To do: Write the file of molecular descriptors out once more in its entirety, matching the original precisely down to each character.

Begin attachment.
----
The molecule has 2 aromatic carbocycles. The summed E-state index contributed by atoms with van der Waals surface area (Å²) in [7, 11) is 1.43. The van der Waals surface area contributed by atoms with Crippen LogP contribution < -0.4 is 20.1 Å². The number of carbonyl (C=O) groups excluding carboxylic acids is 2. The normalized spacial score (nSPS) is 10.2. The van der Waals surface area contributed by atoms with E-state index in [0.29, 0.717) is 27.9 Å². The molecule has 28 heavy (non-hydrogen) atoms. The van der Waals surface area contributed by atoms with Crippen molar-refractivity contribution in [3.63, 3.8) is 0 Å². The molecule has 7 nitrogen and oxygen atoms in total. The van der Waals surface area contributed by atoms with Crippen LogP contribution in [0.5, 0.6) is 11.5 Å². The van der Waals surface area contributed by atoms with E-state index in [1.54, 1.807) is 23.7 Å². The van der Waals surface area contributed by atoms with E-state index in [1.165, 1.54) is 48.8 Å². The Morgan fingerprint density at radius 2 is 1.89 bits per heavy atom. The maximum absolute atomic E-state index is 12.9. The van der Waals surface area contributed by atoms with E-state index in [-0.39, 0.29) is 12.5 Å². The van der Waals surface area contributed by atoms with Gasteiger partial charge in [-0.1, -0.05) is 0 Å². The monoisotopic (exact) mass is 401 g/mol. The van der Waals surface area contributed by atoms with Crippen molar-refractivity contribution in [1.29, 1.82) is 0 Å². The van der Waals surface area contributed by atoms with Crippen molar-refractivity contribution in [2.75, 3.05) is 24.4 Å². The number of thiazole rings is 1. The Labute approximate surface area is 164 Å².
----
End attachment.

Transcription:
The molecule has 2 aromatic carbocycles. The summed E-state index contributed by atoms with van der Waals surface area (Å²) in [7, 11) is 1.43. The van der Waals surface area contributed by atoms with Crippen LogP contribution < -0.4 is 20.1 Å². The number of carbonyl (C=O) groups excluding carboxylic acids is 2. The normalized spacial score (nSPS) is 10.2. The van der Waals surface area contributed by atoms with E-state index in [0.29, 0.717) is 27.9 Å². The molecule has 28 heavy (non-hydrogen) atoms. The van der Waals surface area contributed by atoms with Crippen molar-refractivity contribution in [3.63, 3.8) is 0 Å². The molecule has 7 nitrogen and oxygen atoms in total. The van der Waals surface area contributed by atoms with Crippen LogP contribution in [0.5, 0.6) is 11.5 Å². The van der Waals surface area contributed by atoms with E-state index in [1.54, 1.807) is 23.7 Å². The van der Waals surface area contributed by atoms with E-state index in [1.165, 1.54) is 48.8 Å². The Morgan fingerprint density at radius 2 is 1.89 bits per heavy atom. The maximum absolute atomic E-state index is 12.9. The van der Waals surface area contributed by atoms with E-state index in [-0.39, 0.29) is 12.5 Å². The van der Waals surface area contributed by atoms with Gasteiger partial charge in [-0.1, -0.05) is 0 Å². The monoisotopic (exact) mass is 401 g/mol. The van der Waals surface area contributed by atoms with Crippen molar-refractivity contribution in [1.29, 1.82) is 0 Å². The van der Waals surface area contributed by atoms with Crippen molar-refractivity contribution in [2.75, 3.05) is 24.4 Å². The number of thiazole rings is 1. The Labute approximate surface area is 164 Å².